If you own a Verizon 4G LTE handset, you’ve probably experienced an issue exactly or approximately like this one: You put your phone in your pocket or let it sit overnight, take it out some time later or the next morning, and there’s no data connection.

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[Editorial] Let Android Be Android: One Year Later


Introduction

It's now been exactly a year (minus one day) since I published my very first editorial for Android Police, Let Android Be Android. A lot has changed since - dual-core CPUs are now table stakes for a high-end smartphone; Android has evolved from an exclusively mobile OS to a software powerhouse for phones and tablets alike; and we've been given several seminars on stretching the truth about the speed of a wireless network (yep, that would be the "4G" drama).

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Editorial: Was Google's Purchase Of Motorola More About Damage Control Than Patent Woes?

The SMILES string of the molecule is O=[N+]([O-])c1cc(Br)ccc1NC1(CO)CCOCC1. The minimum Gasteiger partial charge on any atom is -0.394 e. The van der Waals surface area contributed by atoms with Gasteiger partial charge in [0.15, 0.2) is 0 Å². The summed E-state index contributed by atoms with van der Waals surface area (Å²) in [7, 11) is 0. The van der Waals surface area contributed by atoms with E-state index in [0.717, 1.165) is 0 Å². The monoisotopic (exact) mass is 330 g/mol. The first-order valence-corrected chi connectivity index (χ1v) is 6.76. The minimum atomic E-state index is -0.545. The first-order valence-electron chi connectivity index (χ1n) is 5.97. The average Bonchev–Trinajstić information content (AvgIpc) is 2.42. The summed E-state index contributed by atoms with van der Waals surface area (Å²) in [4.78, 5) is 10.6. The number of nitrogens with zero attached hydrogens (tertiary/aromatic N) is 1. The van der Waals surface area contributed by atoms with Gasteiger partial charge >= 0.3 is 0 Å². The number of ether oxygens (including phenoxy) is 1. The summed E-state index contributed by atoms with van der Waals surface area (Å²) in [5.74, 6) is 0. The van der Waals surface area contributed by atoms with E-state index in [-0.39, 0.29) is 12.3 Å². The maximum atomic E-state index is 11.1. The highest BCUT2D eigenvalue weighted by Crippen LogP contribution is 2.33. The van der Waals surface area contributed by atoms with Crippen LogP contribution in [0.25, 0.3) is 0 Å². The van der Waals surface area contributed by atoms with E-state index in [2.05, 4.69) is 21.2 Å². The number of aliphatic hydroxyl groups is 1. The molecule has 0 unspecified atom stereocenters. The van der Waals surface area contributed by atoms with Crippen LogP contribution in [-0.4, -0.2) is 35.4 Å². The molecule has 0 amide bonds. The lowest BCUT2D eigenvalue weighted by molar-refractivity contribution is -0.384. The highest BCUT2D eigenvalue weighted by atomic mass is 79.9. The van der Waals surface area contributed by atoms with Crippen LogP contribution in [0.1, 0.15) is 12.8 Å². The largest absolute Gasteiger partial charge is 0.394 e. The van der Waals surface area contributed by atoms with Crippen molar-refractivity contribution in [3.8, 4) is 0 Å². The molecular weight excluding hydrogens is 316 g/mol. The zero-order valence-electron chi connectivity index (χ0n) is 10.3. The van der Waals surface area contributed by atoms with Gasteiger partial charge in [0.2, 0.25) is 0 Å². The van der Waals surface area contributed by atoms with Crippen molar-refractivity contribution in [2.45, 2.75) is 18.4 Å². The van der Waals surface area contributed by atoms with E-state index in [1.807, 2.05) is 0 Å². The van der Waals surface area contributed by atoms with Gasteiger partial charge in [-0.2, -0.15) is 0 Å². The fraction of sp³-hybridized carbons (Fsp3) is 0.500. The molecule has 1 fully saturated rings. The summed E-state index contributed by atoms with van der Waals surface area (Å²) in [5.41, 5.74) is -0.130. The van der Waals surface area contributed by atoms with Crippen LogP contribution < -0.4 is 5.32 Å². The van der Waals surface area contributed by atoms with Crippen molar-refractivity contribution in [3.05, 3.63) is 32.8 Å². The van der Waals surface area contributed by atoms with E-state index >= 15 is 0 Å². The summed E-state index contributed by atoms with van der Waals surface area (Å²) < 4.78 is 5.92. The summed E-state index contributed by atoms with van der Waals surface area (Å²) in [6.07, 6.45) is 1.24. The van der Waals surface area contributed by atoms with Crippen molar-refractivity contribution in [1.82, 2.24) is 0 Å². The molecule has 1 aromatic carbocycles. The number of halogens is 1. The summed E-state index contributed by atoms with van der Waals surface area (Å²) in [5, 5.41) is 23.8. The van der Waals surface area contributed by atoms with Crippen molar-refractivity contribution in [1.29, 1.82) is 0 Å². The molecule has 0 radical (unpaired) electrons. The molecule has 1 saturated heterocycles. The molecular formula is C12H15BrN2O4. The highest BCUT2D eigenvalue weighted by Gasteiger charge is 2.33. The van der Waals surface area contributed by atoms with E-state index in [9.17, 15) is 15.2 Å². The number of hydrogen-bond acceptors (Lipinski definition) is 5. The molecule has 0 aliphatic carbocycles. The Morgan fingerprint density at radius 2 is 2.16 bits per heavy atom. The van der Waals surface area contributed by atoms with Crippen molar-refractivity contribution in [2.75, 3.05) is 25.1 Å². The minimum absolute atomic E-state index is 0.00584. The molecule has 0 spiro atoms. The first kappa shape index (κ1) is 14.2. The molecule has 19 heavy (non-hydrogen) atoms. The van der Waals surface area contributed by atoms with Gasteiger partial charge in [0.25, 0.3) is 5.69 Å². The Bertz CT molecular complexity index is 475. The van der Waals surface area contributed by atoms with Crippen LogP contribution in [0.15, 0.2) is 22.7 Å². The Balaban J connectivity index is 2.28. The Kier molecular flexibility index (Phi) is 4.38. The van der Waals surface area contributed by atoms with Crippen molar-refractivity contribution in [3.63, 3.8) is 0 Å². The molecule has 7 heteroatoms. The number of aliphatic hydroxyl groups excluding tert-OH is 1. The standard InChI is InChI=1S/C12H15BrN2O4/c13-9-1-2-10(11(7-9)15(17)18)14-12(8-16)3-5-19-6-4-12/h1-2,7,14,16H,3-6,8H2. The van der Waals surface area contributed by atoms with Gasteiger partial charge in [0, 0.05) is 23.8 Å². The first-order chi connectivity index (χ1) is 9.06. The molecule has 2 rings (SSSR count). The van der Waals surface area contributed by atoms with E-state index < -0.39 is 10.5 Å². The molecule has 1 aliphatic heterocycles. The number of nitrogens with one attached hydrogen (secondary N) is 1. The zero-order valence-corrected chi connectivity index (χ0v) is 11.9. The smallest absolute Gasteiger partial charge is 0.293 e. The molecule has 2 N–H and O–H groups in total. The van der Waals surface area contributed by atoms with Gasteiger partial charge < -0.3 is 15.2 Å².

If you head over to FOSSPatents this morning, you'll find a rather lengthy article about Google's acquisition of Motorola that ends with the following conclusion:

Google bought MMI to prevent the worst for Google's strategy, not to make things better for everyone else.

In a way, the $12.5 billion price represents protection money. But not in the way most people seem to think.

FOSSPatents

This statement is obviously contrary to the heaps of coverage the Motorola-Google deal received from  major news outlets, blogs, and Android enthusiasts.

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Editorial: Why On-Screen Virtual Buttons In Android Ice Cream Sandwich Will Be Great

Ice Cream Sandwich will be the first phone version of Android to support virtual buttons. It seems like a lot of people don’t "get" the whole idea behind them. If used correctly, virtual buttons will be way better than the painted on Back/Home/Menu/Search we have now. So I figured I would lay out the benefits for everyone and hopefully start a nice discussion.

For starters, virtual buttons are much better UI

  • They can change orientation with the phone so they are always in the same place.